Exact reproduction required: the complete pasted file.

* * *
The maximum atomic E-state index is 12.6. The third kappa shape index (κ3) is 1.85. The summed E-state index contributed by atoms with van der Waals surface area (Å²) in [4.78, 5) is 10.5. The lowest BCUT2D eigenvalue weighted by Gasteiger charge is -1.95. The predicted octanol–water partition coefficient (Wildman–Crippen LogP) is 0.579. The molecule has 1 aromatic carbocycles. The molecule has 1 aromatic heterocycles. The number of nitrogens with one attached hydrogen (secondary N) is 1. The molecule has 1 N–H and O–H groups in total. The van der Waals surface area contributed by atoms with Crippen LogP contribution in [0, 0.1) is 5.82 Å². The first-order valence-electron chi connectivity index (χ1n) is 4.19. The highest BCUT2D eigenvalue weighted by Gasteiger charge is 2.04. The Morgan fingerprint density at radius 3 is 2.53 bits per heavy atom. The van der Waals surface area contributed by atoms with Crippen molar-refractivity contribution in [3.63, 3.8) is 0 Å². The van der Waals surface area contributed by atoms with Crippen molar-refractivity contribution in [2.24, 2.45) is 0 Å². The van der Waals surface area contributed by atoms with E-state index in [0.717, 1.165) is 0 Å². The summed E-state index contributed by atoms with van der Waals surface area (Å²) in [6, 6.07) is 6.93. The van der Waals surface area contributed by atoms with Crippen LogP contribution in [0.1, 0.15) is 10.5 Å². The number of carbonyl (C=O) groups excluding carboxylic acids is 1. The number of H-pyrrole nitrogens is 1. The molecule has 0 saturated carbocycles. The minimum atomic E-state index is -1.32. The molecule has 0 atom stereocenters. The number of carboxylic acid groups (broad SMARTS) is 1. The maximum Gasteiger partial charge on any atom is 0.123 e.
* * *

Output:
The maximum atomic E-state index is 12.6. The third kappa shape index (κ3) is 1.85. The summed E-state index contributed by atoms with van der Waals surface area (Å²) in [4.78, 5) is 10.5. The lowest BCUT2D eigenvalue weighted by Gasteiger charge is -1.95. The predicted octanol–water partition coefficient (Wildman–Crippen LogP) is 0.579. The molecule has 1 aromatic carbocycles. The molecule has 1 aromatic heterocycles. The number of nitrogens with one attached hydrogen (secondary N) is 1. The molecule has 1 N–H and O–H groups in total. The van der Waals surface area contributed by atoms with Crippen LogP contribution in [0, 0.1) is 5.82 Å². The first-order valence-electron chi connectivity index (χ1n) is 4.19. The highest BCUT2D eigenvalue weighted by Gasteiger charge is 2.04. The Morgan fingerprint density at radius 3 is 2.53 bits per heavy atom. The van der Waals surface area contributed by atoms with Crippen molar-refractivity contribution in [3.63, 3.8) is 0 Å². The van der Waals surface area contributed by atoms with Crippen molar-refractivity contribution in [2.24, 2.45) is 0 Å². The van der Waals surface area contributed by atoms with E-state index in [0.717, 1.165) is 0 Å². The summed E-state index contributed by atoms with van der Waals surface area (Å²) in [6, 6.07) is 6.93. The van der Waals surface area contributed by atoms with Crippen LogP contribution in [0.1, 0.15) is 10.5 Å². The number of carbonyl (C=O) groups excluding carboxylic acids is 1. The number of H-pyrrole nitrogens is 1. The molecule has 0 saturated carbocycles. The minimum atomic E-state index is -1.32. The molecule has 0 atom stereocenters. The number of carboxylic acid groups (broad SMARTS) is 1. The maximum Gasteiger partial charge on any atom is 0.123 e.